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Noah Hunsberger had only a grade eight education.  He received limited theological training by taking some correspondence courses from the [[Elkhart Institute (Elkhart, Indiana, USA)|Elkhart Institute]] (later [[Goshen College (Goshen, Indiana, USA)|Goshen College]]) in [[Indiana (USA)|Indiana]]. His lack of education likely influenced his decision to retire in his early 50s as minister of the more urban Waterloo Mennonite Church when younger leaders with more education began to be available. He was described as an "earnest and genuine" preacher, who was often moved to tears while speaking. In his last years he carried on a ministry of hospital visitation. Noah Hunsberger provided quiet leadership, often filling the pulpit in smaller rural congregations, and responding to the call of the conference to serve as an itinerant minister as needed.
 
Noah Hunsberger had only a grade eight education.  He received limited theological training by taking some correspondence courses from the [[Elkhart Institute (Elkhart, Indiana, USA)|Elkhart Institute]] (later [[Goshen College (Goshen, Indiana, USA)|Goshen College]]) in [[Indiana (USA)|Indiana]]. His lack of education likely influenced his decision to retire in his early 50s as minister of the more urban Waterloo Mennonite Church when younger leaders with more education began to be available. He was described as an "earnest and genuine" preacher, who was often moved to tears while speaking. In his last years he carried on a ministry of hospital visitation. Noah Hunsberger provided quiet leadership, often filling the pulpit in smaller rural congregations, and responding to the call of the conference to serve as an itinerant minister as needed.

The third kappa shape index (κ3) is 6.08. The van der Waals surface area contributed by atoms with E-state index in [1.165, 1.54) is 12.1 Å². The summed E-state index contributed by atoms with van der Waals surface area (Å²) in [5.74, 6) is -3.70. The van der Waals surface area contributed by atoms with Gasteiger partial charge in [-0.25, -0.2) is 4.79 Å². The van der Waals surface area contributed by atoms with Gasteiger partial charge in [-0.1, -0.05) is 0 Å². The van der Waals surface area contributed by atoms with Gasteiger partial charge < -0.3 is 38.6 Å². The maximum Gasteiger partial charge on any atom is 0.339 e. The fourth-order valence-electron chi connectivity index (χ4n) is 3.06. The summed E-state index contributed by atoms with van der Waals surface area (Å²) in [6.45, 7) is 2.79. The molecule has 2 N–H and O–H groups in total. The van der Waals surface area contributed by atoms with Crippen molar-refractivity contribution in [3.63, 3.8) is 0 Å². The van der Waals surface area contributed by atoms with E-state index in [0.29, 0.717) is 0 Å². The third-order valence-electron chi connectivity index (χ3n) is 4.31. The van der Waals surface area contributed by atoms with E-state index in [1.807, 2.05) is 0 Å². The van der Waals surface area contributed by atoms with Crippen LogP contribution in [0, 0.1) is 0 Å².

= Bibliography =
 
= Bibliography =
 
Kessler, Karl. <em class="gameo_bibliography">Path of a People: Erb Street Mennonite Church, 1851-2001</em> (Waterloo, ON: Erb St. Mennonite Church, 2001)
 
Kessler, Karl. <em class="gameo_bibliography">Path of a People: Erb Street Mennonite Church, 1851-2001</em> (Waterloo, ON: Erb St. Mennonite Church, 2001)
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Manuscript collection at [http://grebel.uwaterloo.ca/mao/manuscriptcollections/HM1.7.htm Mennonite Archives of Ontario]
 
Manuscript collection at [http://grebel.uwaterloo.ca/mao/manuscriptcollections/HM1.7.htm Mennonite Archives of Ontario]
 
 
 
{{GAMEO_footer|hp=|date=July 2001|a1_last=Steiner|a1_first=Sam|a2_last= |a2_first= }}
 
{{GAMEO_footer|hp=|date=July 2001|a1_last=Steiner|a1_first=Sam|a2_last= |a2_first= }}

Revision as of 19:48, 20 August 2013

Noah Sherk Hunsberger: pastor and rural mission worker; born 14 December 1877 in Baden, ON to Abraham and Elizabeth (Sherk) Hunsberger. He was the ninth child in a family of twelve. On 1 March 1905 he married Mary Ann (Steiner) Shantz (17 October 1881-6 February 1925). They had three children. After Mary Ann's death, he married Minnie A. (Cober) Witmer (20 June 1887-25 December 1987) on 8 September 1926. Noah and Minnie had two children. Noah died 14 March 1958, and was buried in the Erb Street Mennonite Churchcemetery.